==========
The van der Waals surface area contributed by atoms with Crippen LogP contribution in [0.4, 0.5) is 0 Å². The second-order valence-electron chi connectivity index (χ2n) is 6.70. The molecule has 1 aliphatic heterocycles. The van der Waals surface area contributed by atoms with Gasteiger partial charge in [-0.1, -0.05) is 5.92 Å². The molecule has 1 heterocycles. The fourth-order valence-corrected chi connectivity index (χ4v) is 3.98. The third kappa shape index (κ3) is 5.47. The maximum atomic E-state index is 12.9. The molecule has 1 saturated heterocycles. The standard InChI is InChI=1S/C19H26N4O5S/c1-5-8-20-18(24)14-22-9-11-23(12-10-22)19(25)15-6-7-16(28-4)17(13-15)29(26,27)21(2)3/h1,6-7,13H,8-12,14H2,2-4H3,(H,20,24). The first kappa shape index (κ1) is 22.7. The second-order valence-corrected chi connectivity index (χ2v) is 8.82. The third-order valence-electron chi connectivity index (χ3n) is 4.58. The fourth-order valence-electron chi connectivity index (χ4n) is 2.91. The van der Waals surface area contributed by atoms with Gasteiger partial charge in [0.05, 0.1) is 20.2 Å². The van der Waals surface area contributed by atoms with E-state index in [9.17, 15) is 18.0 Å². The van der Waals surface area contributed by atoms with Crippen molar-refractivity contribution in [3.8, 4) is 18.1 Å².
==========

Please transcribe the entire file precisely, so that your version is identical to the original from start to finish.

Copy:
The van der Waals surface area contributed by atoms with Crippen LogP contribution in [0.4, 0.5) is 0 Å². The second-order valence-electron chi connectivity index (χ2n) is 6.70. The molecule has 1 aliphatic heterocycles. The van der Waals surface area contributed by atoms with Gasteiger partial charge in [-0.1, -0.05) is 5.92 Å². The molecule has 1 heterocycles. The fourth-order valence-corrected chi connectivity index (χ4v) is 3.98. The third kappa shape index (κ3) is 5.47. The maximum atomic E-state index is 12.9. The molecule has 1 saturated heterocycles. The standard InChI is InChI=1S/C19H26N4O5S/c1-5-8-20-18(24)14-22-9-11-23(12-10-22)19(25)15-6-7-16(28-4)17(13-15)29(26,27)21(2)3/h1,6-7,13H,8-12,14H2,2-4H3,(H,20,24). The first kappa shape index (κ1) is 22.7. The second-order valence-corrected chi connectivity index (χ2v) is 8.82. The third-order valence-electron chi connectivity index (χ3n) is 4.58. The fourth-order valence-electron chi connectivity index (χ4n) is 2.91. The van der Waals surface area contributed by atoms with Gasteiger partial charge in [0.05, 0.1) is 20.2 Å². The van der Waals surface area contributed by atoms with E-state index in [9.17, 15) is 18.0 Å². The van der Waals surface area contributed by atoms with Crippen molar-refractivity contribution in [3.8, 4) is 18.1 Å².